Often a critical component of treatment for mental health disorders BUT … May also complicate medical diagnoses Have health related side-effects Should not be mixed with alcohol Effectiveness and side-effects may change as women age
Housing Life Purpose Feeling of Contribution Close relationships Case Management
Most older women with COD benefit from individual counseling, and case management. Other services may or may not be appropriate - Detoxification Medication Case Management Therapeutic or Educational Groups Family Counseling Recovery Support
When medical treatments are not given to or are not effective in stigmatized groups, clients may be perceived as the source of the problem—relabeled as having psychiatric problems or being noncompliant. Stigma and discrimination are common for both SMI and AOD disorders.
Stigma and discrimination associated with these disorders are exacerbated by categorical treatment. SMI and AOD problems are often not eligible for insurance reimbursement and are seriously underfunded with public monies as well.
Treatment for more serious, chronic, and disabling mental health and AOD problems is provided through separate systems of care, and streams of public funding, usually on a restricted or limited basis, and often separated from general health services The differences in their approaches to care and cost reimbursement among AOD, mental health, and health care agencies that many clients do not receive the assessment or assistance they need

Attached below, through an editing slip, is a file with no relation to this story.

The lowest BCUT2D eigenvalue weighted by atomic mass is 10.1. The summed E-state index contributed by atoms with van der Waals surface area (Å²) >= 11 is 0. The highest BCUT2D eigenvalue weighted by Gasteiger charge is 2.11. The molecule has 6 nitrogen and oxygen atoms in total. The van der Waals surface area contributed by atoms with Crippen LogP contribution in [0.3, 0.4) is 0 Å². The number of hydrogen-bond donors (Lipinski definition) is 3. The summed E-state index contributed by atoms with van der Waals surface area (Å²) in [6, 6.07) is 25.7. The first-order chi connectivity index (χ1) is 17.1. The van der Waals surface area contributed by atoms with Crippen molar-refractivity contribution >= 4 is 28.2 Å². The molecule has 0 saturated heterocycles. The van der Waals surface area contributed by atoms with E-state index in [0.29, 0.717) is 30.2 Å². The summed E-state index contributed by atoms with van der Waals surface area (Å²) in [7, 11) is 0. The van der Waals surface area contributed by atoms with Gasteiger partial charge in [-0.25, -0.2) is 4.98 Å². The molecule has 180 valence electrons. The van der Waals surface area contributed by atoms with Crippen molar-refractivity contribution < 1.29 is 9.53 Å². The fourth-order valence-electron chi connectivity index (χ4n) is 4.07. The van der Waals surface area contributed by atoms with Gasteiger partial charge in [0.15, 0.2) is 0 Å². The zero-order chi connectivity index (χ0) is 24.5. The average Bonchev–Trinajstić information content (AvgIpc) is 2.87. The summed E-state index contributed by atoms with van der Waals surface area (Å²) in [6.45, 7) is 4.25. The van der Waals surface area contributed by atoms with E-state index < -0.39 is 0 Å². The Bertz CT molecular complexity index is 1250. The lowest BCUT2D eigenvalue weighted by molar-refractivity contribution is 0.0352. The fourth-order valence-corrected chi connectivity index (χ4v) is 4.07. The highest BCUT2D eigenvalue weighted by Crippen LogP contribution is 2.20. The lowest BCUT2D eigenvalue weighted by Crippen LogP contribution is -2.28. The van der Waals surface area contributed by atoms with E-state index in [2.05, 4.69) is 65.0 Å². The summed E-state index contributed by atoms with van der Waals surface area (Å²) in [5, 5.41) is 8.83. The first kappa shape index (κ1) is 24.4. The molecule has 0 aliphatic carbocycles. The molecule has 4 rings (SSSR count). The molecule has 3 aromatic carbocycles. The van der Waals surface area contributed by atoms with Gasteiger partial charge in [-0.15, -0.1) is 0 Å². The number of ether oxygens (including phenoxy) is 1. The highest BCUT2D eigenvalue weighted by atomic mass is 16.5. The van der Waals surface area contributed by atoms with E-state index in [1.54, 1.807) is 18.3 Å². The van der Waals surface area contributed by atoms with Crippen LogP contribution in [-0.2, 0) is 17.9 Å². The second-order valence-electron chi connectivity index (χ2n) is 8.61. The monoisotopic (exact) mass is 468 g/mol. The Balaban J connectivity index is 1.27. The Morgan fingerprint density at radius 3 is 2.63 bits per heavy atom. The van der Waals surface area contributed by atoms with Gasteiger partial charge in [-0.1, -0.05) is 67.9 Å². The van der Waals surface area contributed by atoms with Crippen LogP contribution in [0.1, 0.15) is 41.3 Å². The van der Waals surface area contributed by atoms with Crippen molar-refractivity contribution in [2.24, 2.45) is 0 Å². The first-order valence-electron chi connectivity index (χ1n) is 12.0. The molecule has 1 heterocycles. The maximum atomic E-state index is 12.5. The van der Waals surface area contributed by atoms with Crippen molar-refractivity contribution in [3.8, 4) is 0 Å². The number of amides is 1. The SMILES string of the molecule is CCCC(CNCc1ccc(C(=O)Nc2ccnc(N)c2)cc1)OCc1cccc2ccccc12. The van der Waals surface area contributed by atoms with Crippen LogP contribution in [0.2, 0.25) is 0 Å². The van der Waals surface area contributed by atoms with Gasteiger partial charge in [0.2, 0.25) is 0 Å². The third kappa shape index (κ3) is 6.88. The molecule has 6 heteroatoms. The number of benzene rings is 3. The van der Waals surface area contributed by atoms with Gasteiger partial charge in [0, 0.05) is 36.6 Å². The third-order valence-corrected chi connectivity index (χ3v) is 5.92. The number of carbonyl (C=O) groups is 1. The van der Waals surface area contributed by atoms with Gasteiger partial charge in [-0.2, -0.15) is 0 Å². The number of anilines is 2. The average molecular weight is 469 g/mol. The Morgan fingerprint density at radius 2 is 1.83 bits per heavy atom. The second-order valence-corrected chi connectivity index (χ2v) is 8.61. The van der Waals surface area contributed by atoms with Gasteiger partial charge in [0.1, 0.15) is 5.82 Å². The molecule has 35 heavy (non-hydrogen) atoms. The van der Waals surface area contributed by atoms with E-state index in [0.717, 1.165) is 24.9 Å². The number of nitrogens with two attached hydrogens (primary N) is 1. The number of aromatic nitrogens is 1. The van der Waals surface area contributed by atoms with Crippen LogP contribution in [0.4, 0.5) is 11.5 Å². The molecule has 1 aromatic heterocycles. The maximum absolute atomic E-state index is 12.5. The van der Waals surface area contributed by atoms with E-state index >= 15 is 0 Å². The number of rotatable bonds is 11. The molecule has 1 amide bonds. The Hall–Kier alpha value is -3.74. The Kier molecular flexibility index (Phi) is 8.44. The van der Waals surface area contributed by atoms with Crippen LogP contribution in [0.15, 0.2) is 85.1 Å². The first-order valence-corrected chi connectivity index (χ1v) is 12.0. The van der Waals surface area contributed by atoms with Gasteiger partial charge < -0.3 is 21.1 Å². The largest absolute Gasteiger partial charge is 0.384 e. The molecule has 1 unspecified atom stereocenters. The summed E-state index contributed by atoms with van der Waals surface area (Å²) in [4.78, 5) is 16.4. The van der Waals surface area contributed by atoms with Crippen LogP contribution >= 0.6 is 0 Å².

This conference is an example of progress towards breaking down barriers to working together. Be aware of women’s multiple vulnerabilities ◦ Ask questions ◦ Screen for more than just your specialty service ◦ Listen ◦ Get to know other service providers and resource organizations in your area
What did we accomplish? ◦ Defined COD/Mental illness, Addiction, Multi vulnerabilities, Stigma ◦ Reviewed Women ’ s Limbic system ◦ New Screening Tool from COJAC ◦ Treatment considerations ◦ Barriers … ◦ Heard the Voices of Women
American Society on Aging Patrick C. Cullinane, MS, Director 833 Market St, Ste 511 San Francisco, CA 94103 415-974-9642 * email@example.com www.asaging.org/aod California Women, Children & Families TA Project Children and Family Futures Marta Ortegón Davis, MSW, Program Associate 4940 Irvine Blvd., Suite 202 Irvine, CA 92620 714.505.3525 * firstname.lastname@example.org www.cffutures.org/calwcf